My ex-husband's grandmother would store leftover spaghetti in a bowl of water in the fridge. It never stuck together and then she'd just dump it all back into a pot to reheat. Of course, you have to be very careful or you'll end up with pasta mush.
post #12 of 20
Hi Shel,

in the past, I wanted to make a pasta diner at home for 20 ppl. Of course I was not equipped to boil that much pasta to serve every body at once so this is what I did: (You will notice that many have suggested similar things but here I offer you more details)

I cooked my pasta in batches in salted boiling water. I carefully watched for the Al dente point which is exactly the point were all traces of uncooked dried pasta disappears. (take a bite off some noodles near it's supposed cook time).
At that point, I immediately drained the pasta and watered it with cold running water while stirring it until it is barely tepid.
I then proceeded to pour the pasta on cookie sheets in one layer to let it cool further in the fridge. I started a new batch.
30 min or so later, I made sure the pasta was cold. I added it to resealable bags (added a little water to make sure all is slippery).
Sealed this way, the pasta will not dry up and stick (sealing when cold is the key).

the next day for diner, I boiled a big amount of salted water had the sauce nice and hot and basically added the pasta in a conical colander, immersed in the boiling water for 30 sec (made sure to stir the pasta), Drain in the colander, shake the excess and add to a premeasured amount of sauce, toss and serve. This made 4-5 servings. I repeated the process for another batch. I could serve 20 ppl in minutes.

I thought they would notice it was reheated pasta but nope. Even for me it was very close to freshly made.

Luc H.
I eat science everyday, do you?
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I eat science everyday, do you?
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post #13 of 20
I'm not sure I agree that oil in the boiling water doesn't get onto the pasta...but I don't use oil anyway, so really don't care. However, the suggestions about saucing are not real good either, IMHO, because I've found that the pasta continues to soak up moisture from the sauce and gets mushy sitting in the refridgerator.

I think that your pasta is sticking because of the starch. Now I never rinse my pasta, because the starch that would get washed off, is what the sauce likes to stick to.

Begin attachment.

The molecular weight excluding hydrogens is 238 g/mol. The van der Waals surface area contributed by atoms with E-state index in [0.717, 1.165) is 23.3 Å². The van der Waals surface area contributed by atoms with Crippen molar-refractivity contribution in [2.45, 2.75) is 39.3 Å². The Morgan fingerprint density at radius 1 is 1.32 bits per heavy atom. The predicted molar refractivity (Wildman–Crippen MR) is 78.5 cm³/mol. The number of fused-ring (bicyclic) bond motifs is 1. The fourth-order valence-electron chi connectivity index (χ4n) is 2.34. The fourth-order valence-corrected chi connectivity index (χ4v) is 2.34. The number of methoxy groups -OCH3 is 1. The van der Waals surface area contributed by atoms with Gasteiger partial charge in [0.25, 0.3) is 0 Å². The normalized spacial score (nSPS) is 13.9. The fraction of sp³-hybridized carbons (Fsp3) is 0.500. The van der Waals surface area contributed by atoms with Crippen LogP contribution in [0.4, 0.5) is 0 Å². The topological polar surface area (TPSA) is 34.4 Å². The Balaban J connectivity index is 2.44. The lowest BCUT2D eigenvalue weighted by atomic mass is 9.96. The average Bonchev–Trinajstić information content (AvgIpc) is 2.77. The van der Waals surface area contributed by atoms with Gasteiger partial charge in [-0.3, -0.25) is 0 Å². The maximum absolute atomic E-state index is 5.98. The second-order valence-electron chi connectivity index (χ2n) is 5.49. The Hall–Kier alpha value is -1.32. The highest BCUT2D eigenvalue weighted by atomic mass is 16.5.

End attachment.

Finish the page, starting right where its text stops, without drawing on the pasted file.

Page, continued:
But if you're going to store it for some time, I'd lay it out single layer on a cookie sheet, freeze it, then bundle it up into a bag and leave it in the freezer until you need it. Then use the defrost cycle in your microwave to thaw if you're in a hurry, or let it defrost in the fridge.

In any event, it's never going to be as good as when you've just made it, which I can attest to by the many many years of reheating pasta at work for lunch!

doc
post #14 of 20
When making large batches of pasta, for use later, I start by slightly undercooking my pasta, then rinsing it in cold water until cool and finally hitting it with some oil which I allow most of to drain off. This keeps the pasta from sticking in the fridge. Now if you are one of those people who feel that oiling your pasta is akin to the 7 deadly sins, but still want to cook some ahead I would still undercook your pasta, rinse, then portion it into usable portion sizes. If you do this it won't matter if the pasta sticks together because when you reheat, in soup or in a sauce, the starches will loosen up allowing the pasta to separate.
http://www.onceachef.com/ is my personal blog where I share many recipes, my passion for cooking, and all things food.
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http://www.onceachef.com/ is my personal blog where I share many recipes, my passion for cooking, and all things food.
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post #15 of 20

pasta

Shel-
I do the same as Pete described- cook in salted water until al dente, drain and rinse with cold water to stop cooking process, drizzle w/ olive oil (or veg if you like) and refridgerate in a sealed container. Comes out fine.
Bon Vive' !
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Bon Vive' !
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post #16 of 20
Just immerse it in water, hot or cold, and it will separate. In cold water you kind of have to help it along by sort of tossing it in the water, but it will come apart. I have also stored left over spaghetti in cold water, but I don't think there's much difference. I usually cook extra because I like carbanara or just spaghetti tossed with olive oil, garlic, herbs and parm. cheese for a quick meal.
post #17 of 20
i find by not adding the oil to the water it really does help
when life hands you lemons, make lemon gelee, lemon meringue pie, or any other dessert your heart desires

www.theunknownchef.com
www.theunknownchef.co.nz
www.shoebridge.co.nz
Reply
when life hands you lemons, make lemon gelee, lemon meringue pie, or any other dessert your heart desires

www.theunknownchef.com
www.theunknownchef.co.nz
www.shoebridge.co.nz
Reply
post #18 of 20
Usually the clumping takes care of itself once it's reheated. If you are reheating the pasta by itself, the steam from either the micro or from the pan will help loosent the starch binding it together. Also if you are using it to add to soups and stocks etc...try draining it then portioning it in "groups" on a sheet pan. Let it fully cool then bag it or freeze it (still on the sheet pan) and then bag it once frozen. Then when you are ready to use it. Pull your portions out and add to whatever you are cooking. Easy peasy.
post #19 of 20
Thread Starter 

Thanks!

Well, this morning I cooked up a package of elbow macaroni, some for lunch and some for down the line, to use in soup and salads. Using some suggestions here, it looks like the pasta's not sticking, and that the entire amount of leftovers can be saved in one bowl. Way to go gang. Thanks!

shel
post #20 of 20

I Got Te Best Solution

:bounce:Past is like $1 a pound. Just make some more.
Robert Forti A.K.A. GourmetAmor
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Robert Forti A.K.A. GourmetAmor
Gourmet and Compay

"Good Food And Good Wine never tastes as good without good Friends And Family" Visit my myspace page. www.myspace.com/gourmetandcoDont forget to add me as a friend.